Transcription factor

From Simple English Wikipedia, the free encyclopedia

Transcription factors help to regulate genes. Each transcription factor binds to a specific DNA sequence. That is how they control the rate of transcription of genetic information from DNA to messenger RNA.[1][2]

A transcription factor is sometimes called a 'sequence-specific DNA-binding factor'. Alone or with other proteins, they promote or block RNA polymerase. RNA polymerase is the enzyme that copies genetic information from DNA to RNA for specific genes.[3][4][5]

Transcription factors have one or more DNA-binding domains (DBDs). These attach to sequences of DNA next to the genes they regulate.[6][7] Other proteins (such as coactivators, chromatin remodellers, histone acetylases or deacetylases, kinases, and methylases) also play crucial roles in gene regulation. Because they lack DNA-binding domains, they are not called transcription factors.[8]

Illustration of an activator


  • gene expression – how information from a gene is used in the synthesis of a functional gene product such as a protein
  • transcription – the process of making messenger RNA (mRNA) from a DNA template by RNA polymerase
  • transcription factor – a protein that binds to DNA and regulates gene expression by promoting or suppressing transcription
  • 'transcriptional regulation' – controlling the rate of gene transcription for example by helping or hindering RNA polymerase binding to DNA
  • 'upregulation', activation or promotion – increase the rate of gene transcription
  • 'downregulation', repression or suppression – decrease the rate of gene transcription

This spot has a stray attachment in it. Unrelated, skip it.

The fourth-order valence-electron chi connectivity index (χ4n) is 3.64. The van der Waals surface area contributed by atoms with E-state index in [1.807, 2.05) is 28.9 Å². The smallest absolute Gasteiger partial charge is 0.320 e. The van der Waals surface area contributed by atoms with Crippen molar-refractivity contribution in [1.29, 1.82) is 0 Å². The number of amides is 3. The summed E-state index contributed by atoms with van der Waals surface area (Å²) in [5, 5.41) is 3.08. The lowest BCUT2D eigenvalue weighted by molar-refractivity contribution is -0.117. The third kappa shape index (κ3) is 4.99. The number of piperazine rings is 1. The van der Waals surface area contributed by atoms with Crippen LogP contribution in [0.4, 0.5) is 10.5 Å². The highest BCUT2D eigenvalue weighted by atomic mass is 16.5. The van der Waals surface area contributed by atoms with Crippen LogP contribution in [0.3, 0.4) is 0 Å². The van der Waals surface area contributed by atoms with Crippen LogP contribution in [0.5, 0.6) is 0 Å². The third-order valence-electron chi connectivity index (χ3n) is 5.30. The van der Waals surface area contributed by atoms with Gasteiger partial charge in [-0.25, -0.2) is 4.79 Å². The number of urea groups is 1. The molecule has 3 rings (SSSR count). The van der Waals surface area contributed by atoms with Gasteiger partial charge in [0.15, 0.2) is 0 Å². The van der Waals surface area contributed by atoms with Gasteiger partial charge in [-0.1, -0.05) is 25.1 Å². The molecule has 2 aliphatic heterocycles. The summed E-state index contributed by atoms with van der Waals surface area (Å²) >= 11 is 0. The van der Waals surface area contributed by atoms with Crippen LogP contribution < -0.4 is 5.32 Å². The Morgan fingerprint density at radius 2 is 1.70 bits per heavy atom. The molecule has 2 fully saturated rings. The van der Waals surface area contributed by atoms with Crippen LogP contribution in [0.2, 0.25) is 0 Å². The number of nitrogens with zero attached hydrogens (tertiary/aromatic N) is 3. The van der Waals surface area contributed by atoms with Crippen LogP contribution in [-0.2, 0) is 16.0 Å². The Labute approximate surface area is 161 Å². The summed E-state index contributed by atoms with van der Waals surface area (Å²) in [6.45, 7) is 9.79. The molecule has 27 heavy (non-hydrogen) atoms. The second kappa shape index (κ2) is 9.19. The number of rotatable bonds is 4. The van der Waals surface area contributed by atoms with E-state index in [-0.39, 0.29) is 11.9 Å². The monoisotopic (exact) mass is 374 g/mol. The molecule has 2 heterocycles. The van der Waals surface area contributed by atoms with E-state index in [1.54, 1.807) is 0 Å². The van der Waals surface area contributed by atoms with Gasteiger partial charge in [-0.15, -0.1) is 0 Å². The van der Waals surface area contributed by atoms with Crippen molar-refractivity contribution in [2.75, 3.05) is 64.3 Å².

• 'coactivator' – a protein that works with transcription factors to increase the rate of gene transcription
  • 'corepressor' – a protein that works with transcription factors to decrease the rate of gene transcription
  • 'response element' – a sequence of DNA to which a transcription factor binds

References[change | change source]

  1. Latchman DS (1997). "Transcription factors: an overview". Int. J. Biochem. Cell Biol. 29 (12): 1305–12. doi:10.1016/S1357-2725(97)00085-X. PMID 9570129. S2CID 2134562.
  2. Karin M (1990). "Too many transcription factors: positive and negative interactions". New Biol. 2 (2): 126–31. PMID 2128034.
  3. Roeder RG (1996). "The role of general initiation factors in transcription by RNA polymerase II". Trends Biochem. Sci. 21 (9): 327–35. doi:10.1016/0968-0004(96)10050-5. PMID 8870495.
  4. Nikolov DB, Burley SK (1997). "RNA polymerase II transcription initiation: A structural view". Proc. Natl. Acad. Sci. U.S.A. 94 (1): 15–22. Bibcode:1997PNAS...94...15N. doi:10.1073/pnas.94.1.15. PMC 33652. PMID 8990153.
  5. Lee TI, Young RA (2000). "Transcription of eukaryotic protein-coding genes". Annu. Rev. Genet. 34: 77–137. doi:10.1146/annurev.genet.34.1.77. PMID 11092823.
  6. Mitchell PJ, Tjian R (1989). "Transcriptional regulation in mammalian cells by sequence-specific DNA binding proteins". Science. 245 (4916): 371–8. Bibcode:1989Sci...245..371M. doi:10.1126/science.2667136. PMID 2667136.
  7. Ptashne M, Gann A (1997). "Transcriptional activation by recruitment". Nature. 386 (6625): 569–77. Bibcode:1997Natur.386..569P. doi:10.1038/386569a0. PMID 9121580. S2CID 6203915.
  8. Brivanlou AH, Darnell JE (2002). "Signal transduction and the control of gene expression". Science. 295 (5556): 813–8. Bibcode:2002Sci...295..813B. doi:10.1126/science.1066355. PMID 11823631. S2CID 14954195.